Book Club 3/2024: Simplicity

25 March 2024 4 Minutes History

Everything is too complicated.


This is a post in my Book Club Series.

My book club is a montly topical, curated list of things I've been reading, watching, or sometimes writing sent out via my email newsletter.

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Everything is too complicated. Not just in software, everything! This isn't a novel concept, Teddy Roosevelt would have us believe that anything worth doing involves difficulty. I think this is a widely-adopted notion; simplicity in software seems to be a whole genre of software blogs. That makes my job here of sharing links quite easy though!

To spare all of the usual writing, simplicity is software is valuable because it makes all the things better. Simple code is easier to read! It's easier to maintain! Your code will perform 10x faster if it's simple! Simple code is more extensible, testable, and debuggable! Then we might consider the software itself - the UI, UX, and all the user-considerations. Simple software is easier to use! Users are less likely to reach an unintended state with simple software! You'll have fewer support calls and lower burden of feature growth with simple software!

These are all true, but a trap a lot of us fall into is neglecting complexity. Sure, our software could be extremely simple, but it has to solve real user requirements. This is the main source of complexity. Sometimes a very simple piece of software can solve most requirements of most users mostly well. Sometimes a more complicated piece of software can solve those requirements very well. We can't let ourselves want software more simple than the use case requires. I could just as easily rattle off plenty of pro-complexity platitudes: Complexity is necessary for real-world scenarios! Complexity is required to adequately address security and performance concerns! Architectures that maximize extension and innovation are necessarily complex!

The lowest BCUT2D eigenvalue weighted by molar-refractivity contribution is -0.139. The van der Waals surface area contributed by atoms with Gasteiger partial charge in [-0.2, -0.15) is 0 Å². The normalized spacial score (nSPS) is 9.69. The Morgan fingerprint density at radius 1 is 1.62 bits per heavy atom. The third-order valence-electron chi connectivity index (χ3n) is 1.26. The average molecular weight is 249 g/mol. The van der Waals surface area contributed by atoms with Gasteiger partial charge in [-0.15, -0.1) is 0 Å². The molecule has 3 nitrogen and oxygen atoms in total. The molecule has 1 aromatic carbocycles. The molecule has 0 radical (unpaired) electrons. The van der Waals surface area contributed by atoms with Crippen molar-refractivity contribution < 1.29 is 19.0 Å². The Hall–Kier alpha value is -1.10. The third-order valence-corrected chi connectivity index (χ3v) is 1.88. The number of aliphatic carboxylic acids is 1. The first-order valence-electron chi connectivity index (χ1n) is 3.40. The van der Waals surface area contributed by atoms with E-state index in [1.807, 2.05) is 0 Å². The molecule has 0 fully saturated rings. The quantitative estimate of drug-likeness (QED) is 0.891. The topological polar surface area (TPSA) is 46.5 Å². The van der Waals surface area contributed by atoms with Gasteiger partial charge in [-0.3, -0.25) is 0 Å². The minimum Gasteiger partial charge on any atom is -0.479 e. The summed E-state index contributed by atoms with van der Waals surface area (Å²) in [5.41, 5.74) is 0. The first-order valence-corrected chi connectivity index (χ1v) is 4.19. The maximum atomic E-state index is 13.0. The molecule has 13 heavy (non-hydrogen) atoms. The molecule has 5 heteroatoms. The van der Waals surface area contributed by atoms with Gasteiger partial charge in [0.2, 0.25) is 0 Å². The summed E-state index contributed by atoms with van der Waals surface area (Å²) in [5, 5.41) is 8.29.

Both simplicity and complexity are necessary. The difference here is that the necessity of complexity always comes with that asterisk - the kind and level of complexity that is required is the minimal amount required to satisfy the requirements you have for your system. Any complexity too far beyond that is detrimental; all of the listed benefits of simplicity are, in fact, true.

Understanding requirements is essential then. User requirements only capture so much. What are the environmental requirements? What quality attributes does the code need to support? These can introduce necessary complexity but often go overlooked. A complete understanding of the requirements of the code will allow you to develop a holistic view of the complexity that you need to introduce. This is a sort of focused complexity - this is not just complexity that is necessary but that is also understood; you know why it's there. Unfocused complexity is surely just as bad as excessive complexity. No doubt we all have codebases that have the wrong level of complexity, but ask also whether they have the wrong kind of complexity. Maybe indeed the level of complexity is right but it's unfocused.


And surely Jonathan Blow has something to say on the topic.


These two are kind of related:

From Me

I've had a couple articles recently that more or less relate to "simplicity":

Hi, I'm Ian

I'm a software engineer, architect, and team leader in Minneapolis. My career has largely focused on .NET and web technologies, spread across several industries. Currently I'm working for Crate & Barrel on their ecommerce solutions. You can find me on this blog, contributing to open source repositories, and at conferences around the Midwest.

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